Looking back now, I can see that computer games were a much more productive use of my time, too. Just flipping through the manual brought back great memories of the best science fiction games of the era.
Ultimately, I was able to pull it together enough to do an inventory of the art before I passed out on the exercise bike.
The 92-page manual had 30 pieces of interior art attributed to six artists: designers Greg Johnson and Paul Reiche III, likely responsible for the workmanlike ship design sketches; renowned SF artist George Barr, whose elegant alien portraits where instantly recognizable; Kyle Balda and Amand Cabera — and our boy Erol Otus. I’ll be damned.
Unfortunately, even with confirmation in the credits, I couldn’t find anything that looked remotely like Otus.
Maybe he was responsible for concept art for the game, rather than anything in the manual?
The made a certain amount of sense, although I certainly couldn’t recall any of the screenshots that reminded me of Otus, either.
Once I stumbled off the bike and upstairs to the computer, I came across several interesting clues in the Wikipedia entry for designer Paul Reiche III:
A childhood friend of early Dungeons & Dragons (D&D) artist Erol Otus, Reiche became interested in gaming as a teen. He and Otus played role-playing games together and released a few small games in the genre. Eventually, both wound up at TSR (the then publisher of D&D). They made contributions to the evolving game and other games by TSR, Otus with artwork, Reiche with game design (primarily on D&D and Gamma World). Reiche’s credits as developer include Isle of Dread, Slave Pits of the Undercity and Assault on the Aerie of the Slave Lords, and The Ghost Tower of Inverness…
After his stint at EA, Reiche formed Toys for Bob with Fred Ford, and created Star Control… [and] the sequel, Star Control II. Reiche’s friend, Otus, provided at least one illustration for the sequel’s manual.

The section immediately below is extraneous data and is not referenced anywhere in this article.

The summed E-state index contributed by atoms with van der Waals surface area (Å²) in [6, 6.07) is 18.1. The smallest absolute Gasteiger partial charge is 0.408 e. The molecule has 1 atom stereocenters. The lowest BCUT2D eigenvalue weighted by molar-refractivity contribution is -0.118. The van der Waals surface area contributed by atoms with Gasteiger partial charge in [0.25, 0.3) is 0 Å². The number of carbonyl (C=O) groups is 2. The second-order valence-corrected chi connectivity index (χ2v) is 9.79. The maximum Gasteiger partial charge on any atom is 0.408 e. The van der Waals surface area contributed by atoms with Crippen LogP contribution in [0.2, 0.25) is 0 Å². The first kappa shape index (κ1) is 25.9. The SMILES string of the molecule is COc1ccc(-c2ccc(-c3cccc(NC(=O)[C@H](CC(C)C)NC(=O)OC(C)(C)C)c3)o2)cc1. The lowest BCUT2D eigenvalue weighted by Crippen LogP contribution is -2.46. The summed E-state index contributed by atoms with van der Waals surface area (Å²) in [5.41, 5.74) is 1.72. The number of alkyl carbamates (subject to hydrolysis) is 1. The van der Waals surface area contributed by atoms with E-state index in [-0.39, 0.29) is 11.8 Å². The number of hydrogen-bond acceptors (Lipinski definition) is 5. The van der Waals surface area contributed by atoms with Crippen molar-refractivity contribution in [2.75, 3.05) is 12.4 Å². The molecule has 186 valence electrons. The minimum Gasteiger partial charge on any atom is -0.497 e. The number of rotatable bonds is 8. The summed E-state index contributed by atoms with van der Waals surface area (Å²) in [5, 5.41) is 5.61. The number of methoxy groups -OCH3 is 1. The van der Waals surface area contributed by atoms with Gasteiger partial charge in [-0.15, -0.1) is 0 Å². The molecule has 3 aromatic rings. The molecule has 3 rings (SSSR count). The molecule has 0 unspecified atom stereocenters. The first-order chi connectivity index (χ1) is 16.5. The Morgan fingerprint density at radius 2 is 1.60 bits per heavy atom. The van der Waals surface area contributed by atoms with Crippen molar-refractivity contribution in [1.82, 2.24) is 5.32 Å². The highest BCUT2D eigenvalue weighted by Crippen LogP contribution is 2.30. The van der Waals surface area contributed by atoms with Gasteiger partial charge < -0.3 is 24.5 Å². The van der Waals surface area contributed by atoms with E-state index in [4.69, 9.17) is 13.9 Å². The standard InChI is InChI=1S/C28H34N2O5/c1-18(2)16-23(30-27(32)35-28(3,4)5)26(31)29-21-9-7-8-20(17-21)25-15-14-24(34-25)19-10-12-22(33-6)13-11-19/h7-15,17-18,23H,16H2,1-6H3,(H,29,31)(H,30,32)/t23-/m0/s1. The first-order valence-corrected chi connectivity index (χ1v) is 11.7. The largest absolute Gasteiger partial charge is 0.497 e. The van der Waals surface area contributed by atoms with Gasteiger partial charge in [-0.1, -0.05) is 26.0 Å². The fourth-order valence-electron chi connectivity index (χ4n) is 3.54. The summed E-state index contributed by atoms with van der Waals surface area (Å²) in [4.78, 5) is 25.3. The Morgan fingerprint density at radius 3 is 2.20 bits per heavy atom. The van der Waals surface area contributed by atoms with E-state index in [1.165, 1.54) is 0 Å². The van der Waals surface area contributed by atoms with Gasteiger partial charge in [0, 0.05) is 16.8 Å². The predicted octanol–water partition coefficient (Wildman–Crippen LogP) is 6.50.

Aha! The connection between Star Control and Erol Otus becomes clear. Why does it always come down to the people you played D&D with as a kid?
Long story short, a little online homework lead me to the scan at right, and the following explanation at a blog called Star Controller:
I was looking through a bunch of Erol Otus drawings that I scanned from the manual of Star Control for the Sega Genesis. One of them caught my attention…The reason why this caught my attention is because this is the first time I’ve ever seen a limpet close-up.
Figures. I was looking in the PC version. The Otus illustrations appear to be in the Sega Genesis manual. If I have one of those (not likely), it’s packed away with my Sega Genesis games.
A limpet, by the way, is that toothy critter gnawing on the hull of a ship. If ever there was a creature calling out for an Erol Otus illo, it’s a limpet.
So there you have it. Once again, Scott Taylor is right and I am proved wrong… even if it’s on the basis of a single drawing in a late port to a classic game. I won’t doubt him again.
As for Star Control II, it’s inspired me to dig up my copy of DOS BOX and see if I can get it running.
I never did finish the game all those years ago — or Starflight 2, for that matter. And if they were worth delaying my Ph.D for, they’re certainly a better use of my time than the frivolous stuff I’m doing now.